Crowds at Detroit auto show get the first look at what one Jeep designer called the `first all-new Jeep proportion in a long time.'
Jeep designers started with a refined version of the existing Cherokee five years ago while working on a compact sports utility vehicle to replace the aging Toledo-made model.
Consumer testing showed the replacement SUV would be well received, but shoppers may compare it to Jeep's costliest model, the Grand Cherokee. The realization that people may “settle” for a Liberty drove designers back to the drawing board in 1997, said head Jeep Liberty designer Bob Boniface, DaimlerChrysler's manager of advanced product design for its U.S. unit.
“We didn't want to create a vehicle that was someone's second choice,” said the Youngstown native, who used a ballpoint pen to make the first sketches of the Jeep Liberty, which was revealed yesterday at the North American International Auto Show in downtown Detroit.
“We wanted the vehicle to have its own identity,” he said. “We decided we weren't going to do just a Cherokee replacement.”
By combining theme elements of two concept Jeeps previously unveiled at the Detroit auto show - a four-door “stretch” Wrangler called the Dakar in 1997 and the sporty Jeepster in 1998 - designers came up with their latest offering. The Toledo-made Liberty goes on sale this summer and will take Cherokee's place in Jeep's lineup.
From Dakar came a bold, upright profile, not to mention prominent wheel flares and efficient space utilization. From Jeepster came a sculpted hood and an undeniably Jeep front end, as well as door pulls and other rounded interior features.
Liberty has other distinctive rounded traits: Jeweled lights grace both ends of the SUV, whose conceptual design was approved in early 1998.
“To me, it's the first all-new Jeep proportion in a long time,” Mr. Boniface said. “We hope to do Toledo proud.”
Said Craig Love, vice president of Jeep engineering: “It's new from the ground up, and it will take the Jeep heritage - the 60-year Jeep heritage - and build on it.”
The Liberty rides much better than the Cherokee, said Jack Broomall, director of Jeep vehicle development. It will be the first Jeep with rack-and-pinion steering and the first with independent front suspension since the Wagoneer offered it as an option.
What's more, Mr. Love said the Liberty will have superior off-roading capabilities when compared to “cute utes” that are flooding the compact SUV market, and yet will have better on-road quality than bigger trucks.
Such attributes will allow Jeep to create yet another market niche for SUVs, said Patrick Dilworth, senior manager of Jeep product planning.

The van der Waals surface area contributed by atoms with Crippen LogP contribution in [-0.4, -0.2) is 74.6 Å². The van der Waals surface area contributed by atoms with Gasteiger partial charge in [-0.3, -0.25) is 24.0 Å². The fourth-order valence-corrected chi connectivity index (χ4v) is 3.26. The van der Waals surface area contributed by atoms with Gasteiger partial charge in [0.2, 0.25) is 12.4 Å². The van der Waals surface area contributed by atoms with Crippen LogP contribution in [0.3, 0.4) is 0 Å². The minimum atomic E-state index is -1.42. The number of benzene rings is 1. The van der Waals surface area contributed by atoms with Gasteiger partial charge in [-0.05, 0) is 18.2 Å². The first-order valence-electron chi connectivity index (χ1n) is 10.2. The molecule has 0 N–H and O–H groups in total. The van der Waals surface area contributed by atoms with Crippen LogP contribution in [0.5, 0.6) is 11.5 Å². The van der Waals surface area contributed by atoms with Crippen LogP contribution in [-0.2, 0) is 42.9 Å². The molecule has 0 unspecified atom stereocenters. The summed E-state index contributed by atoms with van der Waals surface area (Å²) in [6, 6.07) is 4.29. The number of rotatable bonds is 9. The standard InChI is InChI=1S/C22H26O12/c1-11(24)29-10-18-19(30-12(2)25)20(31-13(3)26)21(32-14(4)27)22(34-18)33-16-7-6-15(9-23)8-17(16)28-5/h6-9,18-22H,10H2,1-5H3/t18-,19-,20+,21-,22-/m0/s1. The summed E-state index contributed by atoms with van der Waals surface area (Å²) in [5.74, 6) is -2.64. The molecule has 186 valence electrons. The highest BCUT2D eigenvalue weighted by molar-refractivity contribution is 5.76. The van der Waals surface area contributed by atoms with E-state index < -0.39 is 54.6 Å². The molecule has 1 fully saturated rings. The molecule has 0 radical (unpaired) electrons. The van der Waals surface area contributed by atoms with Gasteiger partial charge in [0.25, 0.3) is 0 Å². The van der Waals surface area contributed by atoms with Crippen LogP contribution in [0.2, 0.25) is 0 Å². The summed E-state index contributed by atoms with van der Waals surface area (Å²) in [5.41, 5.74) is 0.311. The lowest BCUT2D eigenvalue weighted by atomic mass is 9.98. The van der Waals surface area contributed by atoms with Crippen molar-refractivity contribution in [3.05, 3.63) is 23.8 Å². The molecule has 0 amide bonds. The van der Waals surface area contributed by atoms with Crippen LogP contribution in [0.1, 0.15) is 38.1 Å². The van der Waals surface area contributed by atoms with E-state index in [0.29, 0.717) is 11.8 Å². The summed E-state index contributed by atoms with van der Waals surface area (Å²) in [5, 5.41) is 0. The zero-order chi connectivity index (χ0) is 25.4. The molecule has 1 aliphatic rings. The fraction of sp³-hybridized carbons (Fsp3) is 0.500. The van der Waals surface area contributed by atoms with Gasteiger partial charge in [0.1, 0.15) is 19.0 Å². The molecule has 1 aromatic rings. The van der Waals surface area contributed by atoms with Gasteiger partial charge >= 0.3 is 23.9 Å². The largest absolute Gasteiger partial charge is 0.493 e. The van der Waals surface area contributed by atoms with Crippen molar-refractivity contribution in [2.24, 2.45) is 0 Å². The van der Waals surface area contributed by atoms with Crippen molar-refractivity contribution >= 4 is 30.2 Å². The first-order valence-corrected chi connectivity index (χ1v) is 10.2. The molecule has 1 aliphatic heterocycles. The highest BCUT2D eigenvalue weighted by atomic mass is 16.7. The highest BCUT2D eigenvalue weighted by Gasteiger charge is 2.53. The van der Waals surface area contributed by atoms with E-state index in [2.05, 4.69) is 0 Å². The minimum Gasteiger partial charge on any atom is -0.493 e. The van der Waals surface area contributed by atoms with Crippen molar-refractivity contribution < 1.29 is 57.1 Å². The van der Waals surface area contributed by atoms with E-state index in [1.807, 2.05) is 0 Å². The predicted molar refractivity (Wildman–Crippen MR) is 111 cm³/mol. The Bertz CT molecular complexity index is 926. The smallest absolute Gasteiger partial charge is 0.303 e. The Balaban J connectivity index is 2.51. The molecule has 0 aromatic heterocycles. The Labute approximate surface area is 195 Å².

“We think the Liberty can go somewhere that others can't,” Mr. Love said.
For designers, the Liberty, which is offered with either a 2.4-liter I-4 engine or a 3.7-liter V-6, has been around. From Mr. Boniface's original ballpoint sketches evolvedcomputer renderings that helped designers focus on themes. From computer models a full-size replica of the Liberty eventually developed.
Engineers started testing the Liberty's power train in early 1999 by putting prototypes of its engine and transmission in a Grand Cherokee “mule.” By that summer, they had early versions of the Liberty carefully outfitted with camouflage to put to the test, said Mr. Broomall of Jeep vehicle development.
“We do all sorts of things with them,” he said. “We have quite a number of tests we run to cover the 90 or so markets we're going to sell in or hope we're going to sell in.”
Some tests were done at the automaker's Chelsea Proving Grounds in Michigan, including putting the Jeep through saltwater and then baking it to judge corrosion, or at its test track near Phoenix. Others were done at outside facilities or on roads in the United States, Mexico, and Europe to test response to various weather conditions, altitudes, speeds, maneuverability challenges, and towing weights.
By the time sellable versions of the Liberty are made at Toledo North Assembly Plant this spring, engineers and other official drivers will have logged more than 2 million test miles, Mr. Broomall said. That does not include time Liberty models spent in road-test simulators or on highways with Toledo North employees, he said.
“The whole idea is to make sure it functions properly and make sure it does it for the life of the car,” Mr. Broomall said.
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